Article

A meta-algorithm for brain extraction in MRI

Laboratory of Neuro Imaging, Department of Neurology, David Geffen School of Medicine at UCLA, 710 Westwood Plaza, Los Angeles, CA 90095-1769, USA.
NeuroImage (Impact Factor: 6.36). 11/2004; 23(2):625-37. DOI: 10.1016/j.neuroimage.2004.06.019
Source: PubMed

ABSTRACT

Accurate identification of brain tissue and cerebrospinal fluid (CSF) in a whole-head MRI is a critical first step in many neuroimaging studies. Automating this procedure can eliminate intra- and interrater variance and greatly increase throughput for a labor-intensive step. Many available procedures perform differently across anatomy and under different acquisition protocols. We developed the Brain Extraction Meta-Algorithm (BEMA) to address these concerns. It executes many extraction algorithms and a registration procedure in parallel to combine the results in an intelligent fashion and obtain improved results over any of the individual algorithms. Using an atlas space, BEMA performs a voxelwise analysis of training data to determine the optimal Boolean combination of extraction algorithms to produce the most accurate result for a given voxel. This allows the provided extractors to be used differentially across anatomy, increasing both the accuracy and robustness of the procedure. We tested BEMA using modified forms of BrainSuite's Brain Surface Extractor (BSE), FSL's Brain Extraction Tool (BET), AFNI's 3dIntracranial, and FreeSurfer's MRI Watershed as well as FSL's FLIRT for the registration procedure. Training was performed on T1-weighted scans of 136 subjects from five separate data sets with different acquisition parameters on separate scanners. Testing was performed on 135 separate subjects from the same data sets. BEMA outperformed the individual algorithms, as well as interrater results from a subset of the scans, when compared for the mean Dice coefficient, a rating of the similarity of output masks to the manually defined gold standards.

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    • "Beare et al. [16] introduced markerbased watershed scalper (MBWSS) for brain extraction in T1-weighted MR images that is built using filtering and segmentation components from the Insight Toolkit (ITK) framework. Rex et al. [17] developed a meta-algorithm that uses four freely available brain extraction algorithms: brain surface extractor (BSE) [18], brain extraction tool (BET) [4], 3dIntracranial [19], and MRI watershed from FreeSurfer [20]. For extracting the brain, an atlas is used to define which extraction algorithm or combination of extractors works best defining the brain in each anatomic region. "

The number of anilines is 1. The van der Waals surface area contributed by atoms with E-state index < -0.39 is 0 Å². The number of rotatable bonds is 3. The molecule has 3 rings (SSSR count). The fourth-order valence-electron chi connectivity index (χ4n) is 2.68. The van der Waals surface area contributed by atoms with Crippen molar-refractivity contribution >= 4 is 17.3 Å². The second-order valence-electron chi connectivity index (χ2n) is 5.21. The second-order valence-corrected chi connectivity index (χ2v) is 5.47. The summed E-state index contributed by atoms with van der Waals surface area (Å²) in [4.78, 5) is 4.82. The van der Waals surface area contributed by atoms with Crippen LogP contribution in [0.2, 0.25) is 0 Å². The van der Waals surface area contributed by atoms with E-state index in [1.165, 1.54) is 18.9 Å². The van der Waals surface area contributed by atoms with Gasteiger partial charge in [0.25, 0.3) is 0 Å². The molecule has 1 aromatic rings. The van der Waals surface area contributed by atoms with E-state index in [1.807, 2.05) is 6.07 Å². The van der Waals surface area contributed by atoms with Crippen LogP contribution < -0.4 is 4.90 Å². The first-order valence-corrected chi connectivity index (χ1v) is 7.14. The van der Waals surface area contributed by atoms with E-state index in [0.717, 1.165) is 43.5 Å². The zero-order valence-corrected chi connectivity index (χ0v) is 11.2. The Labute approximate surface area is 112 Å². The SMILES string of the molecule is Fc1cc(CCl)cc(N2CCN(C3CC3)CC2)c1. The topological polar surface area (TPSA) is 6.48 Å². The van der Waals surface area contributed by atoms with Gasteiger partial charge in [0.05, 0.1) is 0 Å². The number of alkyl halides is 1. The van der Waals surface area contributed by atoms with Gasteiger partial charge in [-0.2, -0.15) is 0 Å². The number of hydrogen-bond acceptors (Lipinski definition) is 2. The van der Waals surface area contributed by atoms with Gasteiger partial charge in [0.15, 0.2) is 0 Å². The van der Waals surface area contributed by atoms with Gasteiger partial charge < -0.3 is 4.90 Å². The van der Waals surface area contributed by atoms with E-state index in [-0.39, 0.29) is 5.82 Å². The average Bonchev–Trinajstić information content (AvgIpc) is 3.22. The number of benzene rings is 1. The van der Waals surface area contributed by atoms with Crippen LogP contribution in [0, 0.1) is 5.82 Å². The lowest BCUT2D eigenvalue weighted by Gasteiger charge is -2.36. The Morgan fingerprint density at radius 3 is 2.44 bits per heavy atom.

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    ABSTRACT: In this paper, we propose a novel framework for the automated extraction of the brain from T1-weighted MR images. The proposed approach is primarily based on the integration of a stochastic model (a two-level Markov-Gibbs random field (MGRF)) that serves to learn the visual appearance of the brain texture, and a geometric model (the brain iso-surfaces) that preserves the brain geometry during the extraction process. The proposed framework consists of three main steps: (i) Following bias correction of the brain, a new 3D MGRF having a 26- pairwise interaction model is applied to enhance the homogeneity of MR images and preserve the 3D edges between different brain tissues; (ii) The non-brain tissue found in the MR images is initially removed using the brain extraction tool (BET), and then the brain is parceled to nested iso-surfaces using a fast marching level set method; (iii) Finally, a classification step is applied in order to accurately remove the remaining parts of the skull without distorting the brain geometry. The classification of each voxel found on the iso-surfaces is made based on the first- and second-order visual appearance features. The first-order visual appearance is estimated using a linear combination of discrete Gaussians (LCDG) to model the intensity distribution of the brain signals. The second-order visual appearance is constructed using an MGRF model with analytically estimated parameters. The fusion of the LCDG and MGRF, along with their analytical estimation, allows the approach to be fast and accurate for use in clinical applications. The proposed approach was tested on in-vivo data using 300 infant 3D MR brain scans, which were qualitatively validated by an MR expert. In addition, it was quantitatively validated using 30 data sets based on three metrics: the Dice coefficient, the 95-percentile modified Hausdorff distance, and absolute brain volume difference. Results showed the capability of the proposed approach, outperforming four widely used brain extraction tools: BET, BET2, brain surface extractor (BSE), and infant brain extraction and analysis toolbox (iBEAT). Experiments conducted also proved that the proposed framework can be generalized to adult brain extraction as well.